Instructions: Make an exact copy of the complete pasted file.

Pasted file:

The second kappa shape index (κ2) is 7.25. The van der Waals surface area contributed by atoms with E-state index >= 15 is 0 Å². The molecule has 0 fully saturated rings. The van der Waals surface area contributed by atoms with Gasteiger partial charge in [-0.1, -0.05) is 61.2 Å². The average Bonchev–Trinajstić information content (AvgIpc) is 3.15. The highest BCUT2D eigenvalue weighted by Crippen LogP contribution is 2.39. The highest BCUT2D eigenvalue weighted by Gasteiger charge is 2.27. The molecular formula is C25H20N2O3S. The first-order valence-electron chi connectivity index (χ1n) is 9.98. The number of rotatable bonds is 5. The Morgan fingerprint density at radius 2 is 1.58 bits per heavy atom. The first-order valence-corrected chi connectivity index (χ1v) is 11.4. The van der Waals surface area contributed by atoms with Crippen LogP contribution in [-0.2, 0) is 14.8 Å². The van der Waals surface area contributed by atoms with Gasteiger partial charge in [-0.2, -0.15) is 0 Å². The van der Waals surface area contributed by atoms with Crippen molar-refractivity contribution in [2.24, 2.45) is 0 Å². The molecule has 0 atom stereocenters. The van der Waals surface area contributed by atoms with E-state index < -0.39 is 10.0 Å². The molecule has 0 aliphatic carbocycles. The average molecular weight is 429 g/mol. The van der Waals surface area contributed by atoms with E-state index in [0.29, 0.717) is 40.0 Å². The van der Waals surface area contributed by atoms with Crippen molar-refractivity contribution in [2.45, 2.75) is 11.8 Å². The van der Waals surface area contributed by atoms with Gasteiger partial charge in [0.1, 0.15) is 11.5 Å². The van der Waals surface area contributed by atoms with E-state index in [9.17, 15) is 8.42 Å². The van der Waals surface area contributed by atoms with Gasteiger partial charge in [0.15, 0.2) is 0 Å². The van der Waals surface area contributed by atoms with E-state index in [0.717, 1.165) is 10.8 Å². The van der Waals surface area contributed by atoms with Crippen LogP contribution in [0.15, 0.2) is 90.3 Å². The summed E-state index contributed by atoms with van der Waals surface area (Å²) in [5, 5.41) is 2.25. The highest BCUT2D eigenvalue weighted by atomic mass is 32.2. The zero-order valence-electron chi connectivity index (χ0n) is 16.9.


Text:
The second kappa shape index (κ2) is 7.25. The van der Waals surface area contributed by atoms with E-state index >= 15 is 0 Å². The molecule has 0 fully saturated rings. The van der Waals surface area contributed by atoms with Gasteiger partial charge in [-0.1, -0.05) is 61.2 Å². The average Bonchev–Trinajstić information content (AvgIpc) is 3.15. The highest BCUT2D eigenvalue weighted by Crippen LogP contribution is 2.39. The highest BCUT2D eigenvalue weighted by Gasteiger charge is 2.27. The molecular formula is C25H20N2O3S. The first-order valence-electron chi connectivity index (χ1n) is 9.98. The number of rotatable bonds is 5. The Morgan fingerprint density at radius 2 is 1.58 bits per heavy atom. The first-order valence-corrected chi connectivity index (χ1v) is 11.4. The van der Waals surface area contributed by atoms with Crippen LogP contribution in [-0.2, 0) is 14.8 Å². The van der Waals surface area contributed by atoms with Gasteiger partial charge in [-0.2, -0.15) is 0 Å². The van der Waals surface area contributed by atoms with Crippen molar-refractivity contribution in [2.24, 2.45) is 0 Å². The molecule has 0 atom stereocenters. The van der Waals surface area contributed by atoms with E-state index < -0.39 is 10.0 Å². The molecule has 0 aliphatic carbocycles. The average molecular weight is 429 g/mol. The van der Waals surface area contributed by atoms with E-state index in [0.29, 0.717) is 40.0 Å². The van der Waals surface area contributed by atoms with Crippen molar-refractivity contribution in [2.45, 2.75) is 11.8 Å². The van der Waals surface area contributed by atoms with Gasteiger partial charge in [0.1, 0.15) is 11.5 Å². The van der Waals surface area contributed by atoms with E-state index in [9.17, 15) is 8.42 Å². The van der Waals surface area contributed by atoms with Gasteiger partial charge in [0.15, 0.2) is 0 Å². The van der Waals surface area contributed by atoms with E-state index in [0.717, 1.165) is 10.8 Å². The van der Waals surface area contributed by atoms with Crippen LogP contribution in [0.15, 0.2) is 90.3 Å². The summed E-state index contributed by atoms with van der Waals surface area (Å²) in [5, 5.41) is 2.25. The highest BCUT2D eigenvalue weighted by atomic mass is 32.2. The zero-order valence-electron chi connectivity index (χ0n) is 16.9.